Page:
• In example methods of the present disclosure where softening the polymers (in preparation for adding fillers) includes heating the polymers, the polymers can be heated to temperatures generally at or above their softening temperatures by suitable passive heating operations or active heating operations, including, for example actively heating the polymers in an industrial oven, etc. within the scope of the present disclosure. The softening temperatures of the polymers may be any temperature suitable for softening the polymers such that fillers can be added (e.g., a temperature of 1 degree Celsius above room temperature, a temperature of 100 degrees Celsius, a temperature of 150 degrees Celsius, a temperature above, below, or at room temperature, etc.). In one example method, softening a polymer includes heating the polymer generally to its melting temperature such that the polymer liquefies. It should be appreciated, however, that polymers need not be completely liquefied in order to add fillers. For example, some embodiments may include adding fillers to a polymer (e.g., that has not been liquefied, etc.) where the polymer is sufficiently soft and/or has a viscosity sufficient to allow the addition of and receipt of fillers. By way of further example, the viscosity of the polymer may be reduced, for example, through active heating (e.g., actively applying heat by heating the polymer in an industrial oven, etc.) and/or through passive heating (e.g., exposing the polymer to the ambient environment and allowing the polymer to passively heat up to ambient or room air temperature, etc.). Further, it should be appreciated that the polymers can be actively or passively heated and cooled (e.g., solidified, etc.) as desired (and repeatedly, if necessary) for adding the fillers. The polymers may include, for example, thermoplastic characteristics which allow for the repeated heating and cooling of the polymers without adversely affecting their chemical, physical, etc. characteristics, properties, etc.
  • Example polymers suitable for use in forming resin and filler composite systems in accordance with the methods of the present disclosure may include (but are not limited to) polyurethanes, thermoplastics (e.g., thermoplastic polyurethanes, thermoplastic resins, etc.), polystyrenes, polyethylenes, polyacrylates, polybutadienes, polybutylene terephthalates, etc. within the scope of the present disclosure. In some example embodiments, example polymers may be synthesized via a moisture sensitive reaction, from moisture sensitive monomers, etc. The selected example polymers should be generally soft at room temperature to promote addition of fillers thereto, but relatively temperature stable such that they exhibit minimal or at least reduced/insignificant degradation and/or volatility at elevated operational temperatures (e.g., at temperatures which the resin and filler composite systems will be used in thermal operations, electrical operations, etc., such as, for example, as thermal gap pads at operating temperatures around about 120 degrees Celsius, etc.).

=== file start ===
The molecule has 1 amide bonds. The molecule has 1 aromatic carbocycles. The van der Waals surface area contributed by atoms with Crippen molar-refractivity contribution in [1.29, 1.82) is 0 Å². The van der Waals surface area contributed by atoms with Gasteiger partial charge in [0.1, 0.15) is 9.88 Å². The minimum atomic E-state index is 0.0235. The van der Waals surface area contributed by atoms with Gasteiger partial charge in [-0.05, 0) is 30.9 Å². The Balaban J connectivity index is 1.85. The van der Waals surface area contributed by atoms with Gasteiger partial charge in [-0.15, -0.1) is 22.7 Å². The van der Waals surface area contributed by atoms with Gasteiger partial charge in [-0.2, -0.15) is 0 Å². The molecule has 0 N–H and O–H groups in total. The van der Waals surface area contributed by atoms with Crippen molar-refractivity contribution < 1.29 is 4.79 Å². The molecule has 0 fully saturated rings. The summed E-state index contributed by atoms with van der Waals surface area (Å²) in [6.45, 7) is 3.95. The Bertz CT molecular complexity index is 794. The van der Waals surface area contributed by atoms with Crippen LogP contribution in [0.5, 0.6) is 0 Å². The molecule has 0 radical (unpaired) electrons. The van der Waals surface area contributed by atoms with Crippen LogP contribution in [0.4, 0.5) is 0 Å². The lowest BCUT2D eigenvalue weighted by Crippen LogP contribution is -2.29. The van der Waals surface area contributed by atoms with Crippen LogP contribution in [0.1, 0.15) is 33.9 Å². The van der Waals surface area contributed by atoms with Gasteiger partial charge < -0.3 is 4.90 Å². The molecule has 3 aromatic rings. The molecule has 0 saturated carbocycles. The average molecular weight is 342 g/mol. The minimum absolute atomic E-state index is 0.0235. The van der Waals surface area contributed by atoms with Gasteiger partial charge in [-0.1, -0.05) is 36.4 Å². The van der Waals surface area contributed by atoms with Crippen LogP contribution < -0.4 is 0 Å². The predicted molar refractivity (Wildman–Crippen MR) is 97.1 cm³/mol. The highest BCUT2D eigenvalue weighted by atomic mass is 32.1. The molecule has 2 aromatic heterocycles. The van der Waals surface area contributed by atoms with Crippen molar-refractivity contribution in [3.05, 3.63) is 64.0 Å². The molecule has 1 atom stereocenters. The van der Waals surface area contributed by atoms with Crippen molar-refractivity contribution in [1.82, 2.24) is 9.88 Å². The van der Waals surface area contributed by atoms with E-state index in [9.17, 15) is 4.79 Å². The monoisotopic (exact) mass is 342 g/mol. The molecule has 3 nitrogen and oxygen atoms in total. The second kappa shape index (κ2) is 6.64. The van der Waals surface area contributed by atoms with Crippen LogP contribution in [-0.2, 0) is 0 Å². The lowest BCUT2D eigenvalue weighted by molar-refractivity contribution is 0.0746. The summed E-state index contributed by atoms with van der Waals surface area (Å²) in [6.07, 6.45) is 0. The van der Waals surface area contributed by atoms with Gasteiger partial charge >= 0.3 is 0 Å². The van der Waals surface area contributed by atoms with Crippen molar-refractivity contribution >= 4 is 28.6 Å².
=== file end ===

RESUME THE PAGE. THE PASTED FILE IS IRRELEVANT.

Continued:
• In some example embodiments, example polymers suitable for use in forming resin and filler composite systems in accordance with the methods of the present disclosure may be substantially free of silicone (e.g., silicon free, etc.). For example, in such example embodiments the polymers may include a de minimis or trivial amount of silicone, where that amount is low enough so as to not adversely affect end use applications of the polymers, which typically would be adversely affected by the presence of silicone. In other example embodiments, example polymers may be entirely free of silicone.